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Protein Eng. 1999 Feb;12(2):155-62.

Mutation of a highly conserved aspartate residue in subdomain IX abolishes Fer protein-tyrosine kinase activity.

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  • 1Cancer Research Laboratories, Department of Biochemistry, Queen's University, Kingston, Ontario, Canada.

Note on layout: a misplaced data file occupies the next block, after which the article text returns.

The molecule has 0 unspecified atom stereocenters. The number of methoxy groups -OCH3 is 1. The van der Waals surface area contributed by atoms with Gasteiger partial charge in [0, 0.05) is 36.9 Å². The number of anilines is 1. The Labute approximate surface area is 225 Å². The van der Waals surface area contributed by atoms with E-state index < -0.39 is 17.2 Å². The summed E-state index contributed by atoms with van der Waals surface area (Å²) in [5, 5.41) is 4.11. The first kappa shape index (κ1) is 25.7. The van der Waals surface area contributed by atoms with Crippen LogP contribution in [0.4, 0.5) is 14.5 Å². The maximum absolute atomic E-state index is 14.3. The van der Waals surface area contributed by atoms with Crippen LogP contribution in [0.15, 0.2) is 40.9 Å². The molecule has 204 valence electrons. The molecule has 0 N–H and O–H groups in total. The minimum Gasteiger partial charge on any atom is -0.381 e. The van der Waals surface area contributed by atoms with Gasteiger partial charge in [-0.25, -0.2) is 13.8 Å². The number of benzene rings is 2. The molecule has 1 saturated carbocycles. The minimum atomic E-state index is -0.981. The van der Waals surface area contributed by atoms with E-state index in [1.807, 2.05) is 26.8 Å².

Before the structure of cAMP-dependent protein kinase had been solved, sequence alignments had already suggested that several highly conserved peptide motifs described as kinase subdomains I through XI might play some functional role in catalysis. Crystal structures of several members of the protein kinase superfamily have suggested that the nearly invariant aspartate residue within subdomain IX contributes to the conformational stability of the catalytic loop by forming hydrogen bonds with backbone amides within subdomain VI. However, substitution of this aspartate with alanine or threonine in some protein kinases have indicated that these interactions are not essential for activity. In contrast, we show here that conversion of this aspartate to arginine abolished the catalytic activity of the Fer protein-tyrosine kinase when expressed either in mammalian cells or in bacteria. Structural modeling predicted that the catalytic loop of the FerD743R mutant was disrupted by van der Waal's repulsion between the side chains of the substituted arginine residue in subdomain IX and histidine-683 in subdomain VI. The FerD743R mutant model predicted a shift in the peptide backbone of the catalytic loop, and an outward rotation of histidine-683 and arginine-684 side chains. However, the position and orientation of the presumptive catalytic base, aspartate-685, was not substantially changed. The proposed model explains how substitutions of some, but not all residues could be tolerated at this nearly invariant aspartate in kinase subdomain IX.

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